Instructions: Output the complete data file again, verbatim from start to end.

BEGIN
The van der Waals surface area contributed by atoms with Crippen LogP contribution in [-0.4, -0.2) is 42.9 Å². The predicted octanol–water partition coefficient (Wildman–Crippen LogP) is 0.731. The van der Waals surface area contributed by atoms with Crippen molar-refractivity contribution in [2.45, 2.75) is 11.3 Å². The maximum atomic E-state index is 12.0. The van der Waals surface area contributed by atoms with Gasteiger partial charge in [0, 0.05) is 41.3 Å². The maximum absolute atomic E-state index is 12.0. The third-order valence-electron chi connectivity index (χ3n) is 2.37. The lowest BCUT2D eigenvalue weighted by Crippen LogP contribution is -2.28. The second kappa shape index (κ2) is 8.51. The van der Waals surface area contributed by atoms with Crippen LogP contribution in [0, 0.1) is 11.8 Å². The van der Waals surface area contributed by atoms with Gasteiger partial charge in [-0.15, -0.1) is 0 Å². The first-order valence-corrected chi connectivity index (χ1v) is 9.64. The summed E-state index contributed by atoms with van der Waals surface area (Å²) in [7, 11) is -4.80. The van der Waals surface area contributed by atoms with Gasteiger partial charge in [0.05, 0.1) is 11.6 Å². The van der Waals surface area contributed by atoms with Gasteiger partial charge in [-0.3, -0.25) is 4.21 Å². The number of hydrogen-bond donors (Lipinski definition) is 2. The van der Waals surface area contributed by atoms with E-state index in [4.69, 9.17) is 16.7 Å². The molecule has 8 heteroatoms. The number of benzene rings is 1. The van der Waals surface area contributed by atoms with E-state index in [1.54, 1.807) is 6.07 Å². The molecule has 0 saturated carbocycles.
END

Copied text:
The van der Waals surface area contributed by atoms with Crippen LogP contribution in [-0.4, -0.2) is 42.9 Å². The predicted octanol–water partition coefficient (Wildman–Crippen LogP) is 0.731. The van der Waals surface area contributed by atoms with Crippen molar-refractivity contribution in [2.45, 2.75) is 11.3 Å². The maximum atomic E-state index is 12.0. The van der Waals surface area contributed by atoms with Gasteiger partial charge in [0, 0.05) is 41.3 Å². The maximum absolute atomic E-state index is 12.0. The third-order valence-electron chi connectivity index (χ3n) is 2.37. The lowest BCUT2D eigenvalue weighted by Crippen LogP contribution is -2.28. The second kappa shape index (κ2) is 8.51. The van der Waals surface area contributed by atoms with Crippen LogP contribution in [0, 0.1) is 11.8 Å². The van der Waals surface area contributed by atoms with Gasteiger partial charge in [-0.15, -0.1) is 0 Å². The first-order valence-corrected chi connectivity index (χ1v) is 9.64. The summed E-state index contributed by atoms with van der Waals surface area (Å²) in [7, 11) is -4.80. The van der Waals surface area contributed by atoms with Gasteiger partial charge in [0.05, 0.1) is 11.6 Å². The van der Waals surface area contributed by atoms with Gasteiger partial charge in [-0.3, -0.25) is 4.21 Å². The number of hydrogen-bond donors (Lipinski definition) is 2. The van der Waals surface area contributed by atoms with E-state index in [4.69, 9.17) is 16.7 Å². The molecule has 8 heteroatoms. The number of benzene rings is 1. The van der Waals surface area contributed by atoms with E-state index in [1.54, 1.807) is 6.07 Å². The molecule has 0 saturated carbocycles.